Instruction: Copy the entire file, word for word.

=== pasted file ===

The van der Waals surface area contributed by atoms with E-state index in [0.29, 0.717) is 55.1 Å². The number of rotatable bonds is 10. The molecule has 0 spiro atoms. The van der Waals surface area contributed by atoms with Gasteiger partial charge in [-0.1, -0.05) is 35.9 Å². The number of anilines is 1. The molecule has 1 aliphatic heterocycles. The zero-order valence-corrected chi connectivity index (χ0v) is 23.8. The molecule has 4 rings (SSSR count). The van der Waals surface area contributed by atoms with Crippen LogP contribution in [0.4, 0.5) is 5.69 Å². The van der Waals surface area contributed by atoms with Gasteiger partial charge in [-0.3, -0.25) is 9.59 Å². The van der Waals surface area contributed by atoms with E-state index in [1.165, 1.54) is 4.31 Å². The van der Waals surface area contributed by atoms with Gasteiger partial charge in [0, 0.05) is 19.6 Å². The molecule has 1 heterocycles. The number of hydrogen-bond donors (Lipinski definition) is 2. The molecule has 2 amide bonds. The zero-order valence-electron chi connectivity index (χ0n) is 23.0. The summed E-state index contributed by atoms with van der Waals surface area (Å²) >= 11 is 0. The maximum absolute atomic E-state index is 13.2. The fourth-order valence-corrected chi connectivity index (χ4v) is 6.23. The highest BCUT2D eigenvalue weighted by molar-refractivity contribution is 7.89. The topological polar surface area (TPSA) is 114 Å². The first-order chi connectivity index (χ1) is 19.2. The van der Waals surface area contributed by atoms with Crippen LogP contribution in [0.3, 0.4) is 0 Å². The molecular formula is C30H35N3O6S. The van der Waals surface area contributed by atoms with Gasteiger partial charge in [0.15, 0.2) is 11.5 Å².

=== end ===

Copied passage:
The van der Waals surface area contributed by atoms with E-state index in [0.29, 0.717) is 55.1 Å². The number of rotatable bonds is 10. The molecule has 0 spiro atoms. The van der Waals surface area contributed by atoms with Gasteiger partial charge in [-0.1, -0.05) is 35.9 Å². The number of anilines is 1. The molecule has 1 aliphatic heterocycles. The zero-order valence-corrected chi connectivity index (χ0v) is 23.8. The molecule has 4 rings (SSSR count). The van der Waals surface area contributed by atoms with Crippen LogP contribution in [0.4, 0.5) is 5.69 Å². The van der Waals surface area contributed by atoms with Gasteiger partial charge in [-0.3, -0.25) is 9.59 Å². The van der Waals surface area contributed by atoms with E-state index in [1.165, 1.54) is 4.31 Å². The van der Waals surface area contributed by atoms with Gasteiger partial charge in [0, 0.05) is 19.6 Å². The molecule has 1 heterocycles. The number of hydrogen-bond donors (Lipinski definition) is 2. The molecule has 2 amide bonds. The zero-order valence-electron chi connectivity index (χ0n) is 23.0. The summed E-state index contributed by atoms with van der Waals surface area (Å²) >= 11 is 0. The maximum absolute atomic E-state index is 13.2. The fourth-order valence-corrected chi connectivity index (χ4v) is 6.23. The highest BCUT2D eigenvalue weighted by molar-refractivity contribution is 7.89. The topological polar surface area (TPSA) is 114 Å². The first-order chi connectivity index (χ1) is 19.2. The van der Waals surface area contributed by atoms with Crippen LogP contribution in [0.3, 0.4) is 0 Å². The molecular formula is C30H35N3O6S. The van der Waals surface area contributed by atoms with Gasteiger partial charge in [0.15, 0.2) is 11.5 Å².